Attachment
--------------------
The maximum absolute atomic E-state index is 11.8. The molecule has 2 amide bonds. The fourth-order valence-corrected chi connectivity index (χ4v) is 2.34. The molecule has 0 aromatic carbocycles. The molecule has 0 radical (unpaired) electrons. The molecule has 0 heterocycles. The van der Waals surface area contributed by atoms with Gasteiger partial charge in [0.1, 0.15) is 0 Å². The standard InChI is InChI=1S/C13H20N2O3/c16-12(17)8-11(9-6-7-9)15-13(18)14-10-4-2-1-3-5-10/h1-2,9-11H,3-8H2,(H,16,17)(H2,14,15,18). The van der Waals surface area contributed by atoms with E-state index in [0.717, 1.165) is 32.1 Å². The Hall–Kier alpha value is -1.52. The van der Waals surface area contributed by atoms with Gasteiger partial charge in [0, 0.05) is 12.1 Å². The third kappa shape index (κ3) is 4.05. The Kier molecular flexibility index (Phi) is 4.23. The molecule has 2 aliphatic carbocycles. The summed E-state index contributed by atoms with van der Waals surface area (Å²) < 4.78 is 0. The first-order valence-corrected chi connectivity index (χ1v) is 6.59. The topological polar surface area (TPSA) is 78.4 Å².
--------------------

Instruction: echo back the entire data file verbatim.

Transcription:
The maximum absolute atomic E-state index is 11.8. The molecule has 2 amide bonds. The fourth-order valence-corrected chi connectivity index (χ4v) is 2.34. The molecule has 0 aromatic carbocycles. The molecule has 0 radical (unpaired) electrons. The molecule has 0 heterocycles. The van der Waals surface area contributed by atoms with Gasteiger partial charge in [0.1, 0.15) is 0 Å². The standard InChI is InChI=1S/C13H20N2O3/c16-12(17)8-11(9-6-7-9)15-13(18)14-10-4-2-1-3-5-10/h1-2,9-11H,3-8H2,(H,16,17)(H2,14,15,18). The van der Waals surface area contributed by atoms with E-state index in [0.717, 1.165) is 32.1 Å². The Hall–Kier alpha value is -1.52. The van der Waals surface area contributed by atoms with Gasteiger partial charge in [0, 0.05) is 12.1 Å². The third kappa shape index (κ3) is 4.05. The Kier molecular flexibility index (Phi) is 4.23. The molecule has 2 aliphatic carbocycles. The summed E-state index contributed by atoms with van der Waals surface area (Å²) < 4.78 is 0. The first-order valence-corrected chi connectivity index (χ1v) is 6.59. The topological polar surface area (TPSA) is 78.4 Å².